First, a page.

The comments specifically call on the Advisory Committee to:
- Amend proposed Rule 37(e) to eliminate a stated exception that can swallow the Rule; alter the conduct trigger for sanctions from “willful or in bad faith” to “willful and in bad faith”; move the list of factors to be assessed when evaluating conduct from the Rule to the Committee Note; clarify the standard for when parties must preserve documents; and clarify the prejudice standard that judges will use to impose “curative measures” under the Rule.
- Require that under proposed Rule 26(b)(1), the scope of discovery be “any non-privileged matter that is relevant
and material to any party’s claim or defense.”
- For Rules governing the presumptive numerical limits on discovery devices (depositions, interrogatories, etc.), consider limiting discovery to five “custodians” in the first instance, chosen by the requesting party, and then five more in the second instance; any further discovery would require a showing of good cause.
- Eliminate, as proposed, Rule 84, which through sample forms such as Form 18 used for patent litigation, elevate antiquated requirements over current Supreme Court precedents on pleading standards. In addition, the Committee should add a Committee Note for the Rule on pleading standards, Rule 8, to acknowledge those recent Court precedents.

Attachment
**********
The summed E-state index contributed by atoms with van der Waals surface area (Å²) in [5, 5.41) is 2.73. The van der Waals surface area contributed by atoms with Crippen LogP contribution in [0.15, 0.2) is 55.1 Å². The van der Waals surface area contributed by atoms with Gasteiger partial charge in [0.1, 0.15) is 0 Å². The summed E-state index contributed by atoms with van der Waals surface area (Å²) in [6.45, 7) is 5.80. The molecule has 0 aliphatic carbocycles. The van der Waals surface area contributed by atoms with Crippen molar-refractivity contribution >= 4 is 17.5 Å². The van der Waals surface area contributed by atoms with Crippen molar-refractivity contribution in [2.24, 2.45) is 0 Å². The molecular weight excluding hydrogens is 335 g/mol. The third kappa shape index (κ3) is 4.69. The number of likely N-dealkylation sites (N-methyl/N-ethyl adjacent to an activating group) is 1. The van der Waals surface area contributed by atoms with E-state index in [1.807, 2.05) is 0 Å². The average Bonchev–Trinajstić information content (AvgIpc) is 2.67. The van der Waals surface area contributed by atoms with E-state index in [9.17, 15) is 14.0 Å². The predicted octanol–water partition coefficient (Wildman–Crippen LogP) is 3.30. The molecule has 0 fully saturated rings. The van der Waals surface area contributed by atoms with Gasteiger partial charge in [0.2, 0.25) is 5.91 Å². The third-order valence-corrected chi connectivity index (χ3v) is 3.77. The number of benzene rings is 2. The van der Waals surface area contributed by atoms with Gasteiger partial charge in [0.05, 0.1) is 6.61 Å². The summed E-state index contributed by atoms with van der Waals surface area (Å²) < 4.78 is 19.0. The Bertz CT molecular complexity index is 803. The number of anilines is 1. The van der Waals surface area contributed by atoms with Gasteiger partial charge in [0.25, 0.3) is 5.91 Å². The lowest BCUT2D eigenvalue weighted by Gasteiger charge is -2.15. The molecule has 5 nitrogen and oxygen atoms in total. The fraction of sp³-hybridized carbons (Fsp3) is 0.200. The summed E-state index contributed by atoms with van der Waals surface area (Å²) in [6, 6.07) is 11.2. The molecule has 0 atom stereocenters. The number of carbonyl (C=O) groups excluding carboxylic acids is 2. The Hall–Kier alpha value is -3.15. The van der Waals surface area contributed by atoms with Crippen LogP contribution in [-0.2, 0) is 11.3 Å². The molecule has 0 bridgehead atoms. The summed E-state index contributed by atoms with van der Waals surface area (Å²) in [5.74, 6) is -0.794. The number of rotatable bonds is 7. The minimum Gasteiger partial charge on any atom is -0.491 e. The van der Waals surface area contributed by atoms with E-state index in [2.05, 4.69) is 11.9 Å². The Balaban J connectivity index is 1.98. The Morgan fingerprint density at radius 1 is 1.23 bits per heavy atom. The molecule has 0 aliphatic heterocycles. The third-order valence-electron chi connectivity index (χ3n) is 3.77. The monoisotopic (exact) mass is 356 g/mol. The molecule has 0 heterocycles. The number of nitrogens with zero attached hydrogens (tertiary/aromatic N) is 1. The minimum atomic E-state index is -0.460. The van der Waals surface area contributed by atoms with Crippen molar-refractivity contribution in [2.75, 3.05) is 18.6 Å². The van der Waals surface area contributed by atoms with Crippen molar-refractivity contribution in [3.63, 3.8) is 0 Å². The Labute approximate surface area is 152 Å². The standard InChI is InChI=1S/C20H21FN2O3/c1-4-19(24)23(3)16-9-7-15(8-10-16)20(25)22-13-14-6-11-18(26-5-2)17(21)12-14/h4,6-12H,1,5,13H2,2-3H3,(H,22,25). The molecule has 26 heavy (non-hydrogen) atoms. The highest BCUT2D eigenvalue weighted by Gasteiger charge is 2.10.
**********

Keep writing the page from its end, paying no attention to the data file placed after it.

Cross-posted at Forbes.com’s WLF contributor page
Washington Legal Foundation, along with other organizations, business, and individuals with an interest in the Supreme Court and free enterprise cases before it, watched with great anticipation this morning as the justices issued their first new list of certiorari grants since the Court adjourned last June (the so-called Long Conference). We came away from the big cert grant morning, as likely did many other interested parties, wanting more.
The orders list is here. The grants include a tax case, United States v. Quality Stores addressing whether severance payments made to employees whose employment was involuntarily terminated are taxable. Two other grants relate to the standard of review the U.S. Court of Appeals for the Federal Circuit uses when assessing a district court’s determination that a case is “exceptional” for purposes of imposing attorneys’ fees and other sanctions. Those cases are Octane Fitness v. Icon Health and Fitness and Highmark Inc. v. Allcare Management Systems Inc.
The final cert grant impacting free enterprise is Petrella v. MGM, which involves the movie Raging Bull and the defense of laches against claims of copyright infringement. Marcia Coyle at National Law Journal discussed the interesting facts of the case in a September 16 story.
The bigger story from the big cert grant morning was which petitions the Court did not act on. WLF filed amicus briefs in support of review in a number of the cases, which we’ll indicate below (all noted on SCOTUSblog’s “Petitions we Are Watching” page).